Celebrating San Roke, patron saint of sick and invalids


Jesus desires our perseverance in prayer, says Archbishop Byrnes

By Anne Marie Rodriguez
Umatuna Si Yu’os

On a cloudy Saturday afternoon, the parish of San Vicente Ferrer & San Roke Catholic Church in Barrigada celebrated the joyous feast of one of their namesakes, San Roke on August 20, 2017.

A solemn procession was followed by the veneration of the relic of San Roke and the Na’Taotao Tumåno’.

Archbishop Michael Byrnes, the main celebrant of the festal Mass, was joined by concelebrants Father Vincenzo Acampora, parochial vicar of the Barrigada parish, and parochial administrator Father Joel de los Reyes. Deacon Larry Claros of the Barrigada parish assisted in the Mass.

The archbishop reflected on the gospel of the Canaanite woman’s faith and said, “We know the gospel and reflect on what Jesus actually did and said, but what is this about? This is about being in a personal relationship with Jesus. It’s about being engaged with Jesus, personally, in prayer.”

It “takes boldness and perseverance” to live out our Christian faith and “have a relationship with Jesus Christ,” the archbishop said.

Drawing from the persistence of the Canaanite woman, whose daughter was tormented by a demon, the archbishop said, “We have things in our lives that we cannot handle on our own. We have needs and desires that cannot be met by anything earthly but can only be filled in a relationship with Jesus Christ.”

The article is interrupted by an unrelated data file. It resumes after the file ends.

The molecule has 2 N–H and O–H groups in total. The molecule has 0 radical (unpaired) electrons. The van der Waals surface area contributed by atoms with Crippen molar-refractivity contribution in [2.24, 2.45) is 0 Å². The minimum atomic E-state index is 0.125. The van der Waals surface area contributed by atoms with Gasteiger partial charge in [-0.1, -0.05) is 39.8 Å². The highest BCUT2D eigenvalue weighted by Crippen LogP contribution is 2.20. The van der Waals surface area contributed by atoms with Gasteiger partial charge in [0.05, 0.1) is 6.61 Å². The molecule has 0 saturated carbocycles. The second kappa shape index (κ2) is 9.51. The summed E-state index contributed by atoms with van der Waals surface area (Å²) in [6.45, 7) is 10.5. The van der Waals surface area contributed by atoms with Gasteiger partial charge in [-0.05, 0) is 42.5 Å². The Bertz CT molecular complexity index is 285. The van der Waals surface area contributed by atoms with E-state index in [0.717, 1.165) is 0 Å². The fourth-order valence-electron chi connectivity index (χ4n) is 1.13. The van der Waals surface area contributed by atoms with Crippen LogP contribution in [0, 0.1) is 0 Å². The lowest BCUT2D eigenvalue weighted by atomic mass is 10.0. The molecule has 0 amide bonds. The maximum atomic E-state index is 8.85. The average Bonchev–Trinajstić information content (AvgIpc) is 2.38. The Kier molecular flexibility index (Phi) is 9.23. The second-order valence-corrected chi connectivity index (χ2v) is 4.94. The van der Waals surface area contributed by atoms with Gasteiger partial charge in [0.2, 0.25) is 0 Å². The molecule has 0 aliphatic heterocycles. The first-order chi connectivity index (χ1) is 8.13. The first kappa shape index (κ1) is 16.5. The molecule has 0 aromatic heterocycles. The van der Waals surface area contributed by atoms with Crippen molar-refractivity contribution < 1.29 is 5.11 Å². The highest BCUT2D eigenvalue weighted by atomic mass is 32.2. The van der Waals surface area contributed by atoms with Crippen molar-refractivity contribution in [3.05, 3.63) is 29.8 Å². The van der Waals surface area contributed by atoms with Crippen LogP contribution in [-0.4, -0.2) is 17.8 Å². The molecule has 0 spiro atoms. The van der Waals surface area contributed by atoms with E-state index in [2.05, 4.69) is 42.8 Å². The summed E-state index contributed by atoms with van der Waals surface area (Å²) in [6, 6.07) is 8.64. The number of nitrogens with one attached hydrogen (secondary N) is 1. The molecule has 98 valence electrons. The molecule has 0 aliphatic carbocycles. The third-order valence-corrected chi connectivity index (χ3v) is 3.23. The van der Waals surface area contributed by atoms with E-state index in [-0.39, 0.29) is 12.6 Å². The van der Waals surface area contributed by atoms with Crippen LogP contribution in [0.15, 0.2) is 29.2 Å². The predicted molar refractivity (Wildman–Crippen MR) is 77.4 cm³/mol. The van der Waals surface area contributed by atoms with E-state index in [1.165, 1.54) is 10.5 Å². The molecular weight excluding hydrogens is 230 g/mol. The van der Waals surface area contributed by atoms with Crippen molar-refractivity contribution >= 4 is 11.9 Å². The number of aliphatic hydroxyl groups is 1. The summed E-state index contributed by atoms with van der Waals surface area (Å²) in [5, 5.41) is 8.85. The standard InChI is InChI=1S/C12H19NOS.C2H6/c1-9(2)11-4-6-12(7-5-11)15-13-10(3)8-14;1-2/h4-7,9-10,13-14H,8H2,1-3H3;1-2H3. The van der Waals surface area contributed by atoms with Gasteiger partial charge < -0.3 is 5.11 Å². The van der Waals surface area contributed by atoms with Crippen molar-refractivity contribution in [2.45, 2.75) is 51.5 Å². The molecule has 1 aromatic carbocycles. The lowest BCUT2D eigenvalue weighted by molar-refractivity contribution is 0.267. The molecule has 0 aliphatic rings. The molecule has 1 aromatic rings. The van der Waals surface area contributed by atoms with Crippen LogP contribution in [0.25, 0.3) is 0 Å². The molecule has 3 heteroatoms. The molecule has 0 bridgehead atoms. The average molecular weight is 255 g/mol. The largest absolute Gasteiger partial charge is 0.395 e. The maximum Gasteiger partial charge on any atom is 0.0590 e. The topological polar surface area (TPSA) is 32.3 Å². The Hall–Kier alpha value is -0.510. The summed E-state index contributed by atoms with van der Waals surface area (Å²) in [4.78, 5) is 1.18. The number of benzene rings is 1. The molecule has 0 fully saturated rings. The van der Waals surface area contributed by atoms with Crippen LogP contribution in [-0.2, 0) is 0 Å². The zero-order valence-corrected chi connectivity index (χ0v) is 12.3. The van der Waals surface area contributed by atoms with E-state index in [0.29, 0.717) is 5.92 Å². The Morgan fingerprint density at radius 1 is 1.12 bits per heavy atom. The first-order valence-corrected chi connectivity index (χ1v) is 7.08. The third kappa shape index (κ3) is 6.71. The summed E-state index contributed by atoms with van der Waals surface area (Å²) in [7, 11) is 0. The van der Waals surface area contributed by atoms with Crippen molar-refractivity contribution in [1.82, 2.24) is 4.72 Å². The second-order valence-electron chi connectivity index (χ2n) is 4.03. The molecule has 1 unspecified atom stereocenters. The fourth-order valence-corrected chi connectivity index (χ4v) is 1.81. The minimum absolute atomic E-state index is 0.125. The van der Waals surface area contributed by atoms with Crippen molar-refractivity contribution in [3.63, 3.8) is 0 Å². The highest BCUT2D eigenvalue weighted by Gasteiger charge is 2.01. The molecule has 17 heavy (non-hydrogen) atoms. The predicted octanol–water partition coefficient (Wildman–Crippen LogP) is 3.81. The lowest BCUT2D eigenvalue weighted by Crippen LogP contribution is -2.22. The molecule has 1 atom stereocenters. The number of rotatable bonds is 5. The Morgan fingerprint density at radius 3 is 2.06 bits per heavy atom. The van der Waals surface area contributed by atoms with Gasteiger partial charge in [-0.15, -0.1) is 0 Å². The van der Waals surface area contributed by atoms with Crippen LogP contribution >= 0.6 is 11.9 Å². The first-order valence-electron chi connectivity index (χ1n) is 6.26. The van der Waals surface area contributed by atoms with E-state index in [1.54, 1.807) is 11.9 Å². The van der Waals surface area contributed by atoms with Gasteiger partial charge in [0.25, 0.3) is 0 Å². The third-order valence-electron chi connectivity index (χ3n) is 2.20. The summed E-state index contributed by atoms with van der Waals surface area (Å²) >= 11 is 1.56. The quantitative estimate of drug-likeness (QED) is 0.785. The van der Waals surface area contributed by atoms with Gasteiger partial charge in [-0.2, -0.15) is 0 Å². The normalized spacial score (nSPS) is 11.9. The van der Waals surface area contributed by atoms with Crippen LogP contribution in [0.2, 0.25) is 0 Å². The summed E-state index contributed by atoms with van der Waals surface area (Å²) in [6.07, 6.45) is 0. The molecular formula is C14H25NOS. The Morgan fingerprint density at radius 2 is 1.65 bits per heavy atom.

San Roke, also known as Saint Roch or Saint Roque in other countries, is the patron saint of dogs, of plague and -pestilence, and of sick and invalids.

In 1295, San Roke was born into a rich and noble family in Montpelier, France. His parents died by the time the beloved saint was 20 years old, which he then sold all his possessions to live his life as a pilgrim.

San Roke devoted his life to serving those who fell victim to the plague. He, while traveling through a desert, found himself stricken by the plague.

After many months of no contact with humans, dogs would come to him, carrying loaves of bread.

Many years of travelling brought him back to his birthplace, where he was accused of being a spy and was arrested.In the five years he spent inside the prison, he passed away in 1327.

h“This is what Jesus is inviting us into today,” the archbishop declared. “Life with the saints—life with San Roke.

We need a day-to-day relationship with Jesus. No matter the disappointment, no matter the challenge.”